We owe Texas our deepest gratitude for teaching us about ourselves. For showing each of us where we stand independently, and as a family.
Even with the wind hitting us at 18 mph at times, we still made 24 miles until we took a break. We stopped for about 20 minutes for a snack and bathroom break. We had 16 miles to do and the sun would be down in about 40 minutes. It got colder quickly and we pedaled on.
We rolled into Las Cruces and our host for the night after 6:00pm. Our host for the evening was Dodie Marrufo and her family. Dodie runs her own daycare and is warm and hospitable. She fed us a wonderful dinner of spaghetti with a salad.
We enjoyed meeting her family and spending time with them (especially her 82 year old Mother).
We caught up on what we had the energy for. We rested.
Date: December 9th
Time Pedaling: 17 min.
Avg. Speed: n/a
Max Speed: n/a
Trip Odometer: 1,764.69
Weather: sunny, very windy WSW 34mph gusting to 40mph and 62 degrees (Las Cruces, NM) to (Las Cruces, NM).
Time of Departure: 11:30
Arrival Time to Starbucks in Las Cruces, NM: 12:15 (Mountain Time Zone)
Dodie was kind enough to offer us breakfast in the morning. We took several pictures with her, and her family. Mike and Toby made sure we were heading in the right direction before we left.
I mentioned to the family that we could stop at a Starbucks if there was one. We had stopped at the one in El Paso, but never went in. It was windy and chilly so when we spotted one within a couple of miles, we pounced.
We caught up on some work and had a few friendly conversations. We talked with one man who mentioned that he wanted to pedal the Pacific Coast Highway with his daughter. We encouraged him to do it. Luke even added, “Don’t prepare too much, or you’ll never do it”.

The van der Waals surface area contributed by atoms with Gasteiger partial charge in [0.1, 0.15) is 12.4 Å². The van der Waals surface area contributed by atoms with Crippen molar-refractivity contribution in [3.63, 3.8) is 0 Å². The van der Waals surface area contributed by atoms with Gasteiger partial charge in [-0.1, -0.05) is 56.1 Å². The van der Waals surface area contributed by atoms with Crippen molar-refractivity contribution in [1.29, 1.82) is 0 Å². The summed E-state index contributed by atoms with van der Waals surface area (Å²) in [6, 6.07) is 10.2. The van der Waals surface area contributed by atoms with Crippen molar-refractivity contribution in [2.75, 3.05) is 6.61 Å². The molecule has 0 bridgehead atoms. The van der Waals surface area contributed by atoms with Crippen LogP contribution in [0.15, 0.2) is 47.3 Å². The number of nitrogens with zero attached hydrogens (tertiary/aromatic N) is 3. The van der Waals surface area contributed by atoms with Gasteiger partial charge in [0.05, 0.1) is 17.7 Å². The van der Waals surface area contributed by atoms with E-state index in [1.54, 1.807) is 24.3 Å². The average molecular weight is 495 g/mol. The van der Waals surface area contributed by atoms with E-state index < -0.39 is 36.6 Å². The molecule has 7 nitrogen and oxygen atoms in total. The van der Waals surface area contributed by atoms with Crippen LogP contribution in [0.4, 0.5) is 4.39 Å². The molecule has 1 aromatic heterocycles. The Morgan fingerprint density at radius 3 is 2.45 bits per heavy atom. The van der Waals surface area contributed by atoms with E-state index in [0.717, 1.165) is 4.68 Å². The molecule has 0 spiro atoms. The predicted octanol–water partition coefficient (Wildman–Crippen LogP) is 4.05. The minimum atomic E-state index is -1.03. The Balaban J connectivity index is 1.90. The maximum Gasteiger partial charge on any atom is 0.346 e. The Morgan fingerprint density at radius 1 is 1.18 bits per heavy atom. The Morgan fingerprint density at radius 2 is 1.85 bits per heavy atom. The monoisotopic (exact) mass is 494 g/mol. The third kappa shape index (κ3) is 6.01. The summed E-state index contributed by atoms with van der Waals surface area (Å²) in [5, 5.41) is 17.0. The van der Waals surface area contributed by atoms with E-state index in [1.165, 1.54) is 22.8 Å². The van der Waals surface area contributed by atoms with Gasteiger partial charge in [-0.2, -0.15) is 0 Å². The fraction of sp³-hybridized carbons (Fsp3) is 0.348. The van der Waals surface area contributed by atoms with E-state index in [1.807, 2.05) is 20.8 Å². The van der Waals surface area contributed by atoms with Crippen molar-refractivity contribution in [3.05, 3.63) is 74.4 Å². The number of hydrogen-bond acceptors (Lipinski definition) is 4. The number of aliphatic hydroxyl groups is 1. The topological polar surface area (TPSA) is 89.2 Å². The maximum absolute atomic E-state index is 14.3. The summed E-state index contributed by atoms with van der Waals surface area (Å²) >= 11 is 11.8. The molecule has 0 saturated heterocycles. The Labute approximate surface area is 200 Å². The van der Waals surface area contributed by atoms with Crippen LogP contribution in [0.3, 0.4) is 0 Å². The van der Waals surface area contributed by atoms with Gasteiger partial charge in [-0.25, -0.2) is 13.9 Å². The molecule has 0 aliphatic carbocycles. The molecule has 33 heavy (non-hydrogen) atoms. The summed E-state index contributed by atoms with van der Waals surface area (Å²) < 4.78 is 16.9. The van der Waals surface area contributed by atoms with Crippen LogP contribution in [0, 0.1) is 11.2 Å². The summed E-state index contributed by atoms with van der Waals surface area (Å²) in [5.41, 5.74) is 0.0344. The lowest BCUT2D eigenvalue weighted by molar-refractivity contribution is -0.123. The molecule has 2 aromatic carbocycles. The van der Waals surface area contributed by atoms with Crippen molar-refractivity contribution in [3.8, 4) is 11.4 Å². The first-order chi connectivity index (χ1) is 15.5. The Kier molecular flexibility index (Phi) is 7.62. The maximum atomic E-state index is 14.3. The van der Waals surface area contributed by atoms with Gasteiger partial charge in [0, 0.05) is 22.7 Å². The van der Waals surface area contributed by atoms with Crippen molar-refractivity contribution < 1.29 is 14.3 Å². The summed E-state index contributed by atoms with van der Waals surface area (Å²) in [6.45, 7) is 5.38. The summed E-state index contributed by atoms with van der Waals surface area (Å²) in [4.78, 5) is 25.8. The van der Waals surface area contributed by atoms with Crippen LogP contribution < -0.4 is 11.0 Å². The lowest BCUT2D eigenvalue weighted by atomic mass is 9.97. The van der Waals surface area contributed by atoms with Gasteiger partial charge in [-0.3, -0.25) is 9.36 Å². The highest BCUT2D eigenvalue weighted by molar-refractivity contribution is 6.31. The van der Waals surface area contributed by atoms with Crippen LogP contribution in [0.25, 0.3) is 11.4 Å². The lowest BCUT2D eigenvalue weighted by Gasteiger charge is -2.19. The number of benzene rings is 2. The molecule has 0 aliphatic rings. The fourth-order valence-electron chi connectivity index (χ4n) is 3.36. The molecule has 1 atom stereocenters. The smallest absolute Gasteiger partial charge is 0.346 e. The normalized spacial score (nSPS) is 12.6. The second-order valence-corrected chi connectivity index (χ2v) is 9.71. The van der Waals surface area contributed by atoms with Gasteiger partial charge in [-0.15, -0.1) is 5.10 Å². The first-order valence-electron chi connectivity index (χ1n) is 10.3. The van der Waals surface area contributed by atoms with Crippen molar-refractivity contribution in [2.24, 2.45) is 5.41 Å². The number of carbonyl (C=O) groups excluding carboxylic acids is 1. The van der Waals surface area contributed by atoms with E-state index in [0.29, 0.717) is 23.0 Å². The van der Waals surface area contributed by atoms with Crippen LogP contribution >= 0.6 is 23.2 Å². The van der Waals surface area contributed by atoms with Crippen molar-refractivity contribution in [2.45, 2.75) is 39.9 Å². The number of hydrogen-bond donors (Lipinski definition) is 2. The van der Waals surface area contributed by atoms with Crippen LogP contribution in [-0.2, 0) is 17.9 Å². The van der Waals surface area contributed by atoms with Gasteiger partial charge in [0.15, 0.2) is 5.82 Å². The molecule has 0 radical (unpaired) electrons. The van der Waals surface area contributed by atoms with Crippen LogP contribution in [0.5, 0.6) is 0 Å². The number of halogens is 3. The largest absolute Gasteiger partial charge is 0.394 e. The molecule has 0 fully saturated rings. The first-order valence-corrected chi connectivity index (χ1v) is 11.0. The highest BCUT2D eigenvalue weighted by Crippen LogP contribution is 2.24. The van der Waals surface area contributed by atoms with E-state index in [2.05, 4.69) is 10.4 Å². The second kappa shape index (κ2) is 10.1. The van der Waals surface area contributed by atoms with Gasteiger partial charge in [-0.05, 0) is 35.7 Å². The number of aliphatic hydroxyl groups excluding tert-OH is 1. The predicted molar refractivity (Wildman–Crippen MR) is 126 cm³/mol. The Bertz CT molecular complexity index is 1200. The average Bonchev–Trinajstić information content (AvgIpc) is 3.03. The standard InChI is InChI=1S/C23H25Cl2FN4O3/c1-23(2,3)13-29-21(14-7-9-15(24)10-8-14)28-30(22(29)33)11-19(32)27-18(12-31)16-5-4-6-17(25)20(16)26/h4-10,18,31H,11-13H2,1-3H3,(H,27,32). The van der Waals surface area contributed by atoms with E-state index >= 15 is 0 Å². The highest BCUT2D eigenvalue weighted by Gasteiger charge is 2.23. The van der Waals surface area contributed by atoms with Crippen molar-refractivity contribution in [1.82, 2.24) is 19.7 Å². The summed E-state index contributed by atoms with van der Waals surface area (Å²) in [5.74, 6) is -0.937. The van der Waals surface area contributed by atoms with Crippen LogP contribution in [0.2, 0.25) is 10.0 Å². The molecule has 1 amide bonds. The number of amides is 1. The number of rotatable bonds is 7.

The winds clearly were picking up as we sat there. The winds were gusting as high as 40 mph. We talked and in the end decided it would be wise to spend another night in Las Cruces. It wasn’t just the wind but the temps were dropping and would reach the high 20’s over night into the early morning.
We considered calling Dodie but didn’t want to inconvenience her and her family with another over night. Dakota got on the phone and tried some churches and a warmshowers host, to no avail (no answers).
She called several hotels and we decided on the Drury Inn. They offer an evening meal and a hot breakfast with the price of the room. They also had an indoor pool and hot-tub.
The price of the room was $84. The room was excellent. The dinner and breakfast was good quality. Heated pool and whirlpool. The staff was especially friendly. We usually stay at less expensive places, but chose them after considering the meals.
The Drury Inn is a family owned business and maybe that is why we seemed to matter. They were definitely worth every penny we spent.
We played Bananagrams in the dining area, and then Marco Polo in the pool. We relaxed and watched some TV and slept.